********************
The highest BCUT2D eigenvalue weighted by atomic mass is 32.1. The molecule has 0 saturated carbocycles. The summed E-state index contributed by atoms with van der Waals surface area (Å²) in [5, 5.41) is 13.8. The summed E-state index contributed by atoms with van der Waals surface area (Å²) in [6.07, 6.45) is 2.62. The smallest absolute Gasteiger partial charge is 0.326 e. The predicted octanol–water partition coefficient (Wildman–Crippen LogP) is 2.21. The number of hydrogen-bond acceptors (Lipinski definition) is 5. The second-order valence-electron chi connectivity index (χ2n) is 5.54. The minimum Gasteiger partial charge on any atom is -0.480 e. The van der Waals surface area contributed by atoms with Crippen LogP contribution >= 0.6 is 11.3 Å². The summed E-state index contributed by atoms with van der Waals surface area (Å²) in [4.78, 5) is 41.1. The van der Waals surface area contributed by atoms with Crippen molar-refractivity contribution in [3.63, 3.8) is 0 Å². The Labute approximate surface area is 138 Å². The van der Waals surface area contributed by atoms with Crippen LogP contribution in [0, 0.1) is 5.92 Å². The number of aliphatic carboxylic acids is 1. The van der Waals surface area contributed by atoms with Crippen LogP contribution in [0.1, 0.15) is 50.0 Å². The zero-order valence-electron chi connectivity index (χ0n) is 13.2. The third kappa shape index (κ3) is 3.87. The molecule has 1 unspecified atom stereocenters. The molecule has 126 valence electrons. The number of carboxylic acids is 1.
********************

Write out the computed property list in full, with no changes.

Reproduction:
The highest BCUT2D eigenvalue weighted by atomic mass is 32.1. The molecule has 0 saturated carbocycles. The summed E-state index contributed by atoms with van der Waals surface area (Å²) in [5, 5.41) is 13.8. The summed E-state index contributed by atoms with van der Waals surface area (Å²) in [6.07, 6.45) is 2.62. The smallest absolute Gasteiger partial charge is 0.326 e. The predicted octanol–water partition coefficient (Wildman–Crippen LogP) is 2.21. The number of hydrogen-bond acceptors (Lipinski definition) is 5. The second-order valence-electron chi connectivity index (χ2n) is 5.54. The minimum Gasteiger partial charge on any atom is -0.480 e. The van der Waals surface area contributed by atoms with Crippen LogP contribution >= 0.6 is 11.3 Å². The summed E-state index contributed by atoms with van der Waals surface area (Å²) in [4.78, 5) is 41.1. The van der Waals surface area contributed by atoms with Crippen molar-refractivity contribution in [3.63, 3.8) is 0 Å². The Labute approximate surface area is 138 Å². The van der Waals surface area contributed by atoms with Crippen LogP contribution in [0, 0.1) is 5.92 Å². The number of aliphatic carboxylic acids is 1. The van der Waals surface area contributed by atoms with Crippen LogP contribution in [0.1, 0.15) is 50.0 Å². The zero-order valence-electron chi connectivity index (χ0n) is 13.2. The third kappa shape index (κ3) is 3.87. The molecule has 1 unspecified atom stereocenters. The molecule has 126 valence electrons. The number of carboxylic acids is 1.